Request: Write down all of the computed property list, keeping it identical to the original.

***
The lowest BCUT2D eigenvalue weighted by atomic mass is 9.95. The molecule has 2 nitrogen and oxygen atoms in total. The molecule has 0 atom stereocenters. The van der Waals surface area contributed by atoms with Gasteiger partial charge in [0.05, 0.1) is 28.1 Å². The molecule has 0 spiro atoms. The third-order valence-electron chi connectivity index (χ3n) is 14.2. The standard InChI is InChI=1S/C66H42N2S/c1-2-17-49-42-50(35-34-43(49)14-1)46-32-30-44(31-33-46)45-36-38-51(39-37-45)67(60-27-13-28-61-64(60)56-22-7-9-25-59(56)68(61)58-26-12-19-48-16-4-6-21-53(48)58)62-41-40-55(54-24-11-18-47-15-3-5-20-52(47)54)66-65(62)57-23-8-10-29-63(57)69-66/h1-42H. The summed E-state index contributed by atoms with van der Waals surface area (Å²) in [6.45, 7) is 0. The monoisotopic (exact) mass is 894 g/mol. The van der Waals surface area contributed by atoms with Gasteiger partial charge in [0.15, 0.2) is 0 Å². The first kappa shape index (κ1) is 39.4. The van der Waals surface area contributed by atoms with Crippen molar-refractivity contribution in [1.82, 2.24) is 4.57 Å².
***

The lowest BCUT2D eigenvalue weighted by atomic mass is 9.95. The molecule has 2 nitrogen and oxygen atoms in total. The molecule has 0 atom stereocenters. The van der Waals surface area contributed by atoms with Gasteiger partial charge in [0.05, 0.1) is 28.1 Å². The molecule has 0 spiro atoms. The third-order valence-electron chi connectivity index (χ3n) is 14.2. The standard InChI is InChI=1S/C66H42N2S/c1-2-17-49-42-50(35-34-43(49)14-1)46-32-30-44(31-33-46)45-36-38-51(39-37-45)67(60-27-13-28-61-64(60)56-22-7-9-25-59(56)68(61)58-26-12-19-48-16-4-6-21-53(48)58)62-41-40-55(54-24-11-18-47-15-3-5-20-52(47)54)66-65(62)57-23-8-10-29-63(57)69-66/h1-42H. The summed E-state index contributed by atoms with van der Waals surface area (Å²) in [6.45, 7) is 0. The monoisotopic (exact) mass is 894 g/mol. The van der Waals surface area contributed by atoms with Gasteiger partial charge in [0.15, 0.2) is 0 Å². The first kappa shape index (κ1) is 39.4. The van der Waals surface area contributed by atoms with Crippen molar-refractivity contribution in [1.82, 2.24) is 4.57 Å².